Explore

essays

Anarchiad, a New England Poem: Part 5

by Various Authors on Sep 13, 1787

Federalists didn’t respect Democrats; Democrats hated Federalists. Libertarians know neither can be trusted with power.

essays

Anarchiad, a New England Poem: Part 4

by Various Authors on May 24, 1787

Our series climaxes with Hesper’s victory over the Anarch, published just as the Philadelphia Convention began.

essays

After Nestor: The Woes of an Anarchist

by Wordsworth Donisthorpe and Benjamin Tucker in 1897

In a delightful display of trans-Atlantic libertarianism and radical individualism, Wordsworth Donisthorpe pours out his troubled soul.

essays

Anarchiad, a New England Poem: Part 3

by Various Authors March/April 1787

The Wits foretell the end of Shays-ism as they look forward to the impending Constitutional Convention.

essays

Anarchiad, a New England Poem: Part 2

by Various Authors on Jan 11, 1787

Old Anarch, master of chaos, marshalls his forces and rallies them for battle against Hesper, Nymph of the West.

essays

The Greek Republic of Letters

by Condorcet in 1795

Condorcet surveys the widely-distributed, decentralized, yet deeply interconnected ancient Greek ‘Republic of Letters.’

essays

Anarchiad, A New England Poem: Part 1

by Various Authors on Oct 26, 1786

The Hartford Wits were Federalists, but their arguments against democracy may ring familiar to modern libertarians.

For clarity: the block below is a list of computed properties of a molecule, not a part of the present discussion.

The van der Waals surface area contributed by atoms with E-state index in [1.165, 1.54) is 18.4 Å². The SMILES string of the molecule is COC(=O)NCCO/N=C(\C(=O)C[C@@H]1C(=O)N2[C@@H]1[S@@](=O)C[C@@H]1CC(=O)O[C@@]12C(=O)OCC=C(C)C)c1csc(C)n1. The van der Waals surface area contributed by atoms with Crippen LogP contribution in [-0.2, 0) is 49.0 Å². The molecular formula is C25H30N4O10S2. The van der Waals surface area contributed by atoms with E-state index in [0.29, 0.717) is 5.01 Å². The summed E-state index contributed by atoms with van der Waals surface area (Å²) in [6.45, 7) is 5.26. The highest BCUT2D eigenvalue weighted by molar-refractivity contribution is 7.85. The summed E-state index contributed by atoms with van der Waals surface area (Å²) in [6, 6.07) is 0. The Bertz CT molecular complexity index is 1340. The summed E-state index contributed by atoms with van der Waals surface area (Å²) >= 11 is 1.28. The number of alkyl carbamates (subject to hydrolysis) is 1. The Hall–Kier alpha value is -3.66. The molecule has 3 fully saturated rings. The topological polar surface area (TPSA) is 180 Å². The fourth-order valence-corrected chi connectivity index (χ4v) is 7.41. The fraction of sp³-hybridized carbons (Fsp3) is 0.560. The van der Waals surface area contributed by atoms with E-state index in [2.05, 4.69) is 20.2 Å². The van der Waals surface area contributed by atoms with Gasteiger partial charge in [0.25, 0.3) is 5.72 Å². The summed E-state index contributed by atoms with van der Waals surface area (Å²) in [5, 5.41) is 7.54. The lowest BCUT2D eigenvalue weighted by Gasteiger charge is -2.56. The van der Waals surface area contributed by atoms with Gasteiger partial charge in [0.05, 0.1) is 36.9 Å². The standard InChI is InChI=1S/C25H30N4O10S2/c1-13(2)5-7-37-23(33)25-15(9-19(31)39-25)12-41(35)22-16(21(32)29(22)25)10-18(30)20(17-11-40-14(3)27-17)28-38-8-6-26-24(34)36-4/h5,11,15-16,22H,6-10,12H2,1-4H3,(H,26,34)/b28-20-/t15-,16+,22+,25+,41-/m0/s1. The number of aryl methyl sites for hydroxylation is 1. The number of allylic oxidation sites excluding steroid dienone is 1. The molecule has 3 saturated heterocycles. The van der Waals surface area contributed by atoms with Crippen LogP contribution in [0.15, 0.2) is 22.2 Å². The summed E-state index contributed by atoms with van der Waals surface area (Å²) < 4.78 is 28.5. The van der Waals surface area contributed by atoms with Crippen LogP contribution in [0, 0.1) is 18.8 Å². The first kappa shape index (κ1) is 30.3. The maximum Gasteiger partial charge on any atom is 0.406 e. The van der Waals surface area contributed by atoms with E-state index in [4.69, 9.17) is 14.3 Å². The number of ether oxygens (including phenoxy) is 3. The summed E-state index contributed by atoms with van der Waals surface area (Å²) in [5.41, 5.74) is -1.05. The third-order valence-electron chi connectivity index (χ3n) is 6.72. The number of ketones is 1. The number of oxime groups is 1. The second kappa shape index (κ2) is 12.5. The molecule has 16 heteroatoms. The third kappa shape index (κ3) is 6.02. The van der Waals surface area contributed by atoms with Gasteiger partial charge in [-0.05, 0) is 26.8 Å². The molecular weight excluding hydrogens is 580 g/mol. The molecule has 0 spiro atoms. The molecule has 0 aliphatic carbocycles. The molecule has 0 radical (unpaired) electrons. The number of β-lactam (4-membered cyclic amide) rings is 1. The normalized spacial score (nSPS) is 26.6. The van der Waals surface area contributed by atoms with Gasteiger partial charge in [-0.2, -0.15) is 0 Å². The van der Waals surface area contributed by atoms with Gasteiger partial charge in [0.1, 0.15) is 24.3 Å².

essays

The Writing Revolution

by Condorcet in 1795

The invention of agriculture was certainly epochal and revolutionary, but writing dramatically sped up the course of progress.

essays

After Nestor: Tucker vs. The Non-Resistors

by Benjamin Tucker in 1897

Tucker responds to a pacifist-anarchist with the claim that individual moral agents are best suited to decide when force is appropriate.

essays

After Nestor: Mr. Blodgett’s Questions

by Benjamin Tucker in 1897

Tucker engages a reader with Q&A on all things anarchist, meeting a long series of challenges to society without the state.

essays

Progress and Perspective

by Condorcet in 1795

Our author covers barbarian hordes and pastoral-nomadism and we recall that the past is a place historians interpret into existence.

essays

After Nestor: A Puppet for a God

by Benjamin Tucker in 1897

In these four short pieces, Tucker takes on readers and radicals alike, contending that abolition of the state is one of humanity’s pressing concerns.

essays

Introducing Philosophical History

by Condorcet in 1795

Condorcet was simultaneously one of the most significant Enlightenment thinkers, proto-libertarians, and philosophical historians of progress.